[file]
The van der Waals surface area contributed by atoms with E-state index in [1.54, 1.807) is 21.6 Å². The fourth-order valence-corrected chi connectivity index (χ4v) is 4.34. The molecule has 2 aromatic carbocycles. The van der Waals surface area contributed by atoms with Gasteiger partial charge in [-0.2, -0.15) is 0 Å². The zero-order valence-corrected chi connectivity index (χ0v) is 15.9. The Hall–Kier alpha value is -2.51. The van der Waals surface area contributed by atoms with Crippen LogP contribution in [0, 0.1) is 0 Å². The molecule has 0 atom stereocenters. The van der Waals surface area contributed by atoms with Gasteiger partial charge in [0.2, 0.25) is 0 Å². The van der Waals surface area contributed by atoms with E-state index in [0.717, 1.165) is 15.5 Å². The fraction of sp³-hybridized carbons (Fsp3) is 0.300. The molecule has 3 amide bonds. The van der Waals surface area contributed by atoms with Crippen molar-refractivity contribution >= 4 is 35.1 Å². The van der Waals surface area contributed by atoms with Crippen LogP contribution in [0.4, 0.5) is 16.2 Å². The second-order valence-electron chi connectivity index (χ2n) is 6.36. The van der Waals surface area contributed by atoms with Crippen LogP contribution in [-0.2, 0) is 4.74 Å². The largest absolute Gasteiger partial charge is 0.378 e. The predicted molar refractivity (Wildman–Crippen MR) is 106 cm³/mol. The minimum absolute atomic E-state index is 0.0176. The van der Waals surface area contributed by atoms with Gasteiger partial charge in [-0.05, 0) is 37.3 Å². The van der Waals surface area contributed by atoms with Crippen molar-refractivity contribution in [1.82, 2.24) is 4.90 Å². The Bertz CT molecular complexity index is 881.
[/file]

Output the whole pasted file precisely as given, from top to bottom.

The van der Waals surface area contributed by atoms with E-state index in [1.54, 1.807) is 21.6 Å². The fourth-order valence-corrected chi connectivity index (χ4v) is 4.34. The molecule has 2 aromatic carbocycles. The van der Waals surface area contributed by atoms with Gasteiger partial charge in [-0.2, -0.15) is 0 Å². The zero-order valence-corrected chi connectivity index (χ0v) is 15.9. The Hall–Kier alpha value is -2.51. The van der Waals surface area contributed by atoms with Crippen LogP contribution in [0, 0.1) is 0 Å². The molecule has 0 atom stereocenters. The van der Waals surface area contributed by atoms with Gasteiger partial charge in [0.2, 0.25) is 0 Å². The van der Waals surface area contributed by atoms with E-state index in [0.717, 1.165) is 15.5 Å². The fraction of sp³-hybridized carbons (Fsp3) is 0.300. The molecule has 3 amide bonds. The van der Waals surface area contributed by atoms with Crippen molar-refractivity contribution >= 4 is 35.1 Å². The van der Waals surface area contributed by atoms with Crippen LogP contribution in [0.4, 0.5) is 16.2 Å². The second-order valence-electron chi connectivity index (χ2n) is 6.36. The van der Waals surface area contributed by atoms with Crippen LogP contribution in [-0.2, 0) is 4.74 Å². The largest absolute Gasteiger partial charge is 0.378 e. The predicted molar refractivity (Wildman–Crippen MR) is 106 cm³/mol. The minimum absolute atomic E-state index is 0.0176. The van der Waals surface area contributed by atoms with Gasteiger partial charge in [-0.05, 0) is 37.3 Å². The van der Waals surface area contributed by atoms with Crippen molar-refractivity contribution in [1.82, 2.24) is 4.90 Å². The Bertz CT molecular complexity index is 881.